With over 1,500 Scottish Borders, Midlothian and Edinburgh companies involved in the food & drink industry, the sector continues to be an important component of the sub-regional economy. It is the largest growth sector employer in the Scottish Borders employing around 5,300 people across 1,500 companies and contributes £132m GVA across the region as a whole.

Local producers such as Born in the Borders, MacSween Haggis, The Juicy Meat Co. Cuddybridge, Stewart Brewing and Tempest Brewing co. spearhead the regional offer of high quality, individualist products which align well with consumer behaviours and demand for authentic, home-grown products.  Tempest Brewery was awarded Scottish Brewer of the Year at the BII Scotland Awards 2016 and featured in a recent article in the Guardian. More established brands like Macsween, Nairns and Innes & Gunn underpin to the overall sectoral strength. 

VisitScotland acknowledge that enjoying Scotland's food and drink is an important part of visitors' experience, supported by the statistic that 25% of visitor spend in Scotland is on food and drink. Figures release in January 2017 by The Scottish Tourism Economic Assessment Monitor (STEAM) saw an increase in visitor food and drink spend by 20% and 6.5% in the Borders and Midlothian respectively, since the railway opened in late 2015.

Sub-regional F&D companies are being promoted and assisted through both Scottish Enterprise and by events orchestrated by Scotland Food & Drink such as the Specialty & Fine Food Fair and the Scottish Food and Drink Excellence Awards. Such support will assist existing business growth and encourage sectoral clustering in the area.

Borders Railway Blueprint in partnership with MBTAG and Scotland Food and Drink are promoting a food & drink meet the buyer event in June 2017, which for the first time will bring together a fantastic array of local producers from across the region with a targeted buyer audience. The event, to be held in the prestigious Balmoral Hotel, will showcase the strength and depth of local food & drink production across Edinburgh, the Scottish Borders and Midlothian, with the aim of encouraging local hoteliers, restaurateurs and retails to serve local food on local plates.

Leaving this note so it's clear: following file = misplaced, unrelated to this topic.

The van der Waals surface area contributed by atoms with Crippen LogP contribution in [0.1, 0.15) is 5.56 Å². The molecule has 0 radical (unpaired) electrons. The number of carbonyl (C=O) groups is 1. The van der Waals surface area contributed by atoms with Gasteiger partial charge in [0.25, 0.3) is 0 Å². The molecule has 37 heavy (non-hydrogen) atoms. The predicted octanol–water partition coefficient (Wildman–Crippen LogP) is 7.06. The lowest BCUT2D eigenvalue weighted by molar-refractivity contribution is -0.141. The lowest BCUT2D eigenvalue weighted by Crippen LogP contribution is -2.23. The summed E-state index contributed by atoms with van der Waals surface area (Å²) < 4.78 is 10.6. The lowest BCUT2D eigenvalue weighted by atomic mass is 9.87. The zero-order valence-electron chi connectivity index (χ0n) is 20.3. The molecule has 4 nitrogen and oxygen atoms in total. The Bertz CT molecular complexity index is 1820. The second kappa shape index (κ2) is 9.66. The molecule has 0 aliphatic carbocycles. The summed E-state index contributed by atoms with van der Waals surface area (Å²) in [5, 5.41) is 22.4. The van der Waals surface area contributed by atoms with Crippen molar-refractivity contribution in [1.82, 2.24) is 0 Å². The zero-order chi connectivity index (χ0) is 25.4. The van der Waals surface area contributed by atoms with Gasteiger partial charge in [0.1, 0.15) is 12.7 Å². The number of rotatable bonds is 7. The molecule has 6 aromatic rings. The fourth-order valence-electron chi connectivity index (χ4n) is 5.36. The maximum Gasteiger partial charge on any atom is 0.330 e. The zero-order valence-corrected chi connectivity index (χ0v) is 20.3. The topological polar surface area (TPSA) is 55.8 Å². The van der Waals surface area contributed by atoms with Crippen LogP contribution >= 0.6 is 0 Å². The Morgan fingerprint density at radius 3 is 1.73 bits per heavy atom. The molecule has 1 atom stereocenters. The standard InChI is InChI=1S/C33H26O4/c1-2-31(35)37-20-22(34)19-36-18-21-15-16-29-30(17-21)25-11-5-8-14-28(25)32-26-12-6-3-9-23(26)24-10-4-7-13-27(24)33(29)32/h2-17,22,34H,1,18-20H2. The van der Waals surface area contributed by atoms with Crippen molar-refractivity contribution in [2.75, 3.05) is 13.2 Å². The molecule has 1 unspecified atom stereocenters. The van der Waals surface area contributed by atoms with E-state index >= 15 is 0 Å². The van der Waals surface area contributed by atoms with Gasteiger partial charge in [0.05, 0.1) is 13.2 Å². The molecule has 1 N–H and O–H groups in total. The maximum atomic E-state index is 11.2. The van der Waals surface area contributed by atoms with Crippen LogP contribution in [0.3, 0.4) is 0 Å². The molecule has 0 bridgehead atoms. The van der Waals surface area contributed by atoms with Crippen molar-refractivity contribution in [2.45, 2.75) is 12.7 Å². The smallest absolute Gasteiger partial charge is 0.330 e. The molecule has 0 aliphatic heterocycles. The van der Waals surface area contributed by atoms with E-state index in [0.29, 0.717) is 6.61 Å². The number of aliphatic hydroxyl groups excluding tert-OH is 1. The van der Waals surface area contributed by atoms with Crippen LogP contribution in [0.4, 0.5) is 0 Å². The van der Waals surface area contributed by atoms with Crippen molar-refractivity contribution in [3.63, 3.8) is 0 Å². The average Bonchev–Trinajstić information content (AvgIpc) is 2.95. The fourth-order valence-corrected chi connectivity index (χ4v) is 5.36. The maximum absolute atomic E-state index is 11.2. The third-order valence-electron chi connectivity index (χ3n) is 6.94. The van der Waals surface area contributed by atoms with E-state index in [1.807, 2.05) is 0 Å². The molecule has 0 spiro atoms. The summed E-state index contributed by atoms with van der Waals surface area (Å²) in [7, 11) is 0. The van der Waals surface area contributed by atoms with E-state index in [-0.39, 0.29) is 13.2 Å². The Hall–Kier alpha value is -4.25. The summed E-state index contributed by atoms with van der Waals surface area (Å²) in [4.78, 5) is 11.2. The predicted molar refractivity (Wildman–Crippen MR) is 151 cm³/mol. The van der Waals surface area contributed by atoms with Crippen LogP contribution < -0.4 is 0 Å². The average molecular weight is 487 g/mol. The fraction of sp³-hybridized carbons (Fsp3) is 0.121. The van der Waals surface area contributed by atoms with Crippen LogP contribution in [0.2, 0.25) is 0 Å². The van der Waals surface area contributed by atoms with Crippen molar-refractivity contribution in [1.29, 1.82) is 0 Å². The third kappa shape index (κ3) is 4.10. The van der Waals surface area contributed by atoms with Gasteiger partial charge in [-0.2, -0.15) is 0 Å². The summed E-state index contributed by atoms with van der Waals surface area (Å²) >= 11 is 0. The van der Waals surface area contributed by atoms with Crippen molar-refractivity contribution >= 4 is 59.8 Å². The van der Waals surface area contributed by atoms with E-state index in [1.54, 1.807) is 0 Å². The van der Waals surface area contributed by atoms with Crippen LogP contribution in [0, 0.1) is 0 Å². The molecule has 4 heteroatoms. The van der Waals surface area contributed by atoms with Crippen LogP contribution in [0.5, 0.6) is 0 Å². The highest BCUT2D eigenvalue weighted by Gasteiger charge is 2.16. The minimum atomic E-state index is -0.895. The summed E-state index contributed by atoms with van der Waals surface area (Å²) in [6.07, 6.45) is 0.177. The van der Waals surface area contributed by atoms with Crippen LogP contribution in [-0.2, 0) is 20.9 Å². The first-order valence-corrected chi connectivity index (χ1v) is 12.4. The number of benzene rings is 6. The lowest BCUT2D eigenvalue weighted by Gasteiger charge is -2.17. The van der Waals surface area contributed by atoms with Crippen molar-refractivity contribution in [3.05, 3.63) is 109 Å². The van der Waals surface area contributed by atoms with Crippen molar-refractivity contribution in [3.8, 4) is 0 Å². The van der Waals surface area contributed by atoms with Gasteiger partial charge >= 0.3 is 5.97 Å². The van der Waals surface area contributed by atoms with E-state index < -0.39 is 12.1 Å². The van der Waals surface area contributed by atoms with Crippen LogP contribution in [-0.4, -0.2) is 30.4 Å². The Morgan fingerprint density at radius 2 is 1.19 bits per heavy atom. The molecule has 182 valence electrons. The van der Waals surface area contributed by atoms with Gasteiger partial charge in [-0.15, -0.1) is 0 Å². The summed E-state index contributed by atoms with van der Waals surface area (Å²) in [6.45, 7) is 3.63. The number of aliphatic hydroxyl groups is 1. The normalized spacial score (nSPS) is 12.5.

Mara Seaweed

Mara Seaweed has brought a taste of Scotland’s pure, wild coastline straight to the plate of the consumer. The Edinburgh based company hand harvests seaweed and converts it into various flakes and powders to use as food seasoning.

Meet its co-founder and chief executive Fiona Houston, who tells us how the Borders Railway has helped her business grow and attract fresh talent to join her workforce.

There is an abundance of small but ambitious producers across the Scottish Borders, Midlothian and Edinburgh who are making local, healthy and fresh produce that consumers want to eat.

Supernature Oils

Lynn Mann of Midlothian-based Supernature Oils produces multi-award winning cold pressed rapeseed oil products that have become a firm favourite of top chefs including Martin Wishart.

The company was born when founder, and former psychotherapist, Lynn and husband Chris Mann, saw a downturn in commodity prices for the wheat and barley they were growing on their site at Carrington Barns Farm near Edinburgh.

Lynn tells us how the Borders Railway gave her confidence to open a small shop selling her produce to visitors:

Tempest Brewing Co

Award-winning Scottish Borders craft beer brand Tempest Brewing Co has accrued numerous trade and business awards, including Scottish Brewery of the Year, since moving to Tweedback from Kelso.

Husband and wife team Annika and Gavin Meiklejohn said being a six minute walk from Tweedbank Station means they can easily facilitate regular brewery-based events, and it has helped them to attract staff from the Central Belt that wouldn’t have considered the company previously due to its location.

Annika tells us more: